FRENCHTOWN – Shon Gooden has his sights set on a career behind the wheel, preferably in NASCAR, and he’s quickly heading down that path.

Gooden isn’t old enough yet to even take the Montana driver’s license exam, but the 13-year-old knows this much already: He loves driving fast. And he’ll be getting the chance to do just that as a member of Ron Sutton’s Winner’s Circle, a talent scouting and driver career development program based in Sacramento, Calif.

Gooden is the youngest driver currently in the program, which doesn’t begin its racing season until May. The seventh-grader at Frenchtown Junior High School was selected to join the program after competing in a shootout last fall. Gooden was one of 11 drivers offered a first-time contract for 2010. There were 36 drivers invited to the shootout, but even more applicants were weeded out through interviews and e-mails.

“It started out with over 700 people, and I was one out of 11 that made it.” Gooden says. “That really startled me. I thought, ‘Wow, I might actually be good at this.’ ”

Gooden will compete in two series in southern California, the USAC Ford Focus Midget and Junior Ford Focus Midget, when racing begins in a few weeks. Both are beginner series for the program – there are 10 series altogether – and they use a midget car, which looks similar to the popular sprint cars, but only smaller and without the wing.

Oddly enough Gooden had to apply for a special USAC (United States Auto Club) driver’s license to be able to compete. The “odd” part is Gooden had to get a partial emancipation from his parents to sign all the releases and waivers associated with the sport and the race tracks involved.

“That way, he’s out there on his own free will,” says his mother Heather Gooden. “It’s not always an option for the adults to sign the papers. He has to be able to do that.”

The freedom is neat, Shon says, but he’s not exactly livin’ it up like one of NASCAR’s young guns.

There’s still school and homework to tend to and when Shon’s not racing he enjoys drawing, building stuff and playing video games. Let’s not forget the occasional babysitting duty – can you hear that adrenaline-pumping joyride screeching to a halt? – that comes with being the oldest sibling.

“Yeah, my parents make me do some babysitting,” says Shon, who has a younger brother and sister, ages 3 and 2, “so they can have some time off together.”

The hectic schedule of a soon-to-be racecar driver can certainly tie up a family.

Shon first started racing karts at age 9. He has since traveled the country with his father, Wade, racing in the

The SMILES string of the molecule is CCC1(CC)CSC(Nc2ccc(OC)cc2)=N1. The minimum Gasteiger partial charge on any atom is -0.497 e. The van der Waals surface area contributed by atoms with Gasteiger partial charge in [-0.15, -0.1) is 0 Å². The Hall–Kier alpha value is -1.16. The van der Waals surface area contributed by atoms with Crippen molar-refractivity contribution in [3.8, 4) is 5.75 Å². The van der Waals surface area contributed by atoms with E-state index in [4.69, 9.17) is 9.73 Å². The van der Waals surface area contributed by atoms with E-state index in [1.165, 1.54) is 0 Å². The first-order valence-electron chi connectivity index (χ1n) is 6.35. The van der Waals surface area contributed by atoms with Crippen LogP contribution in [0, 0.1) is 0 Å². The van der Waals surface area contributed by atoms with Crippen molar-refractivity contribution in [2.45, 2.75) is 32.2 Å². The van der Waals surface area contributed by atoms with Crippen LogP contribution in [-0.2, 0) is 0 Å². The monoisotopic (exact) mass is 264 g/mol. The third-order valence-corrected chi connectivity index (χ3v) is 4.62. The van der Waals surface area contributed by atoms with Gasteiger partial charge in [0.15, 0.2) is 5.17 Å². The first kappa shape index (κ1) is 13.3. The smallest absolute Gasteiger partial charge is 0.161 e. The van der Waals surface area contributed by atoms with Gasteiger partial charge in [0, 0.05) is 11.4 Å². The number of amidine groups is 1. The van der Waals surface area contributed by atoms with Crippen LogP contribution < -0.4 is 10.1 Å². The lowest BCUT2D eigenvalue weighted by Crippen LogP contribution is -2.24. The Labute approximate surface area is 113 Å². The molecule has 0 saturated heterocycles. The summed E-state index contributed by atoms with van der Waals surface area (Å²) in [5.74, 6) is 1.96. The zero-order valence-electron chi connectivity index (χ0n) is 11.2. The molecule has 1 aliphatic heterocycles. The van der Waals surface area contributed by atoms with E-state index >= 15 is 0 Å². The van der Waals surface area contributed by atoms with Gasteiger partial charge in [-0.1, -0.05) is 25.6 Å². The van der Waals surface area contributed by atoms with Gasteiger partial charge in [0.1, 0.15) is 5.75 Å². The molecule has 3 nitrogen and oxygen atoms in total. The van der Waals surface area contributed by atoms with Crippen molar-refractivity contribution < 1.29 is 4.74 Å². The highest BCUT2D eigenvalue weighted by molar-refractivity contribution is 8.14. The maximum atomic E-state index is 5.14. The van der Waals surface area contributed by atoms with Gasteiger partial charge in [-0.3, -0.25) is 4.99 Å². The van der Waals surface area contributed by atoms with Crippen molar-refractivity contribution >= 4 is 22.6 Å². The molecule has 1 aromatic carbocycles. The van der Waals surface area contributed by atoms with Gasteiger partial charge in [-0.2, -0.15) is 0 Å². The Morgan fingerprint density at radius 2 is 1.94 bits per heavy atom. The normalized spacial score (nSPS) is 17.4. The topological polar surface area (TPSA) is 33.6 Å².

125cc-, 250cc- and 500cc-sized motor Outlaw Kart divisions in Montana, Idaho, California, Iowa, Minnesota, Wisconsin and Missouri. It was at the got milk? Nationals in Hartville, Mo., last fall that Shon first thought racing might be in his future.

“That’s when Shon said ‘You can get paid for this? I can make a living off what I enjoy doing the most?’ ” Heather recalls. “Never in our wildest dreams would we have thought this was possible – a father and his son hanging out together, racing just for fun – we never imagined he’d be where he is today.”

Gooden’s early on-track education is undeniable, but lately he’s been stockpiling more off-track knowledge, which is where the hectic schedule comes into view. Each RSWC driver is expected to attend on-site driver workshops prior to the race season.

“He does more classwork down there than he does at school,” joked Heather.

Shon recently wrapped up the classroom portion of the program. He had to attend at least 10 workshops to be eligible for the race season. Every other weekend for two months Shon went back-and-forth between home and class, alternating parents each time (he doesn’t have a driver’s license, remember). The 990-mile drive from Frenchtown to Sacramento can take almost a full day, depending on who’s driving and weather conditions.

“On good days it’s a 16-hour drive,” says Wade, “but every time Shon and I come down it’s taken us 20 hours or better. We don’t get it. When he comes down with his mom the roads are perfect.”

On one of their most recent trips, father and son were caught in a snowstorm and had to wait at the bottom of Donner Pass. The two were on the road by 5 a.m. that day.

“It gets to you after awhile – the late nights and early mornings,” Shon says, “but the knowledge and the experience that I’m getting makes it all worth it.”

Each workshop has a specific topic aimed at preparing the student-driver for a career in racing, whether it’s car handling, driver fitness or learning how to handle sponsors and the media, the classes cover it all. The only trouble is, the workshops don’t come cheap. And neither does the eventual track time.

The workshops cost the Goodens $11,000. The price tag for just a half-season of racing – which is 12 races – is $80,000, and that’s if there are no damages or repairs needed to the midget cars. Imagine the cost of a full season, which is 21 races and lasts through September.

Like any parents that want to see their child succeed, the Goodens are doing everything they can, but that means weighing their sons wishes and dreams against their wallet. To help offset some of the costs, a fundraiser for Shon Gooden Racing is being held April 16 from 6-9 p.m. at the Broadway Inn. There’ll be raffles, 50/50 drawings and both silent and live auctions. Shon has volunteered to preside over the latter.

“It’s kind of funny,” Heather says, “since Shon’s been off (from the workshops) he’s been on the Internet, training himself to get the sound of an auctioneer’s voice down.”

Imagine that, another profession that requires speed.

Nick Lockridge may be reached at 523-5298 or at nick.lockridge@lee.net.

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